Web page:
How does biotechnology touch on human destiny? What are its promises and challenges? In search for a response, the present volume turns to the thought of Hans Jonas, one of the pioneers and founding fathers of bioethics. The continued relevance of his ideas is exemplified by the way Jurgen Habermas applies them to the current debate. The chief promise of biotechnology is to increase our freedom by overcoming the limits of the human condition. The main risk of biotechnology, as both Jonas and Habermas see it, is to diminish or outright abolish our capacity for responsibility and morality. It is argued that the greater freedom is not simply freedom from constraints but freedom for our destiny: the freedom to be the benevolent, responsible, and spontaneous authors of our lives, capable of communion and love. The touchstone for evaluating any biotechnological procedure has to be this greater freedom.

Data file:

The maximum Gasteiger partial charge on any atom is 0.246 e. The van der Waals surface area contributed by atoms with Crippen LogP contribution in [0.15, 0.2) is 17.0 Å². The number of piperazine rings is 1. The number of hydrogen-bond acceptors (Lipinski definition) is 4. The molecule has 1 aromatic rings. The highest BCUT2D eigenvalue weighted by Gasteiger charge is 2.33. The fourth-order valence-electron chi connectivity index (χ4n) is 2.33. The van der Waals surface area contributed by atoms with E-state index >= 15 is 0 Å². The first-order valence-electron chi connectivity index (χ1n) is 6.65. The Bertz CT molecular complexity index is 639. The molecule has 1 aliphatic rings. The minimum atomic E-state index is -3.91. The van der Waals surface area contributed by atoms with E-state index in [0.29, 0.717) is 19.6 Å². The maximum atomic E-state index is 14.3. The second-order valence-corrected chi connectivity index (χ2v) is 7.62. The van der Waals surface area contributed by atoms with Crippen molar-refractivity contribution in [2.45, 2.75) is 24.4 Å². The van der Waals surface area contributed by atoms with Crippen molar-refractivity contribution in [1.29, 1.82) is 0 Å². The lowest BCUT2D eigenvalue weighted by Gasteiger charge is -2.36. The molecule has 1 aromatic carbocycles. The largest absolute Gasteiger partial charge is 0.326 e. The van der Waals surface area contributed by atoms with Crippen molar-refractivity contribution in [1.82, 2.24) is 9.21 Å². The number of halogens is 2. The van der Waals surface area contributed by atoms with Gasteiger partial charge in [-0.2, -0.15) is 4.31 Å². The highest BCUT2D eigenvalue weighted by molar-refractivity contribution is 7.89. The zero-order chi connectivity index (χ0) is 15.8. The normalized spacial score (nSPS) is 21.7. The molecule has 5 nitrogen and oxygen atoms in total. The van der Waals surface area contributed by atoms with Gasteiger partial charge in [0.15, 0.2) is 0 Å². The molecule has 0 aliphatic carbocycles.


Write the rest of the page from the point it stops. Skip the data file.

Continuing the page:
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Stephan Kampowski is Associate Professor of Philosophical Anthropology at the Pontifical John Paul II Institute for Studies on Marriage and Family in Rome. He is the author of 'Arendt, Augustine, and the New Beginning: The Action Theory and Moral Thought of Hannah Arendt in the Light of Her Dissertation on St. Augustine' (2008).
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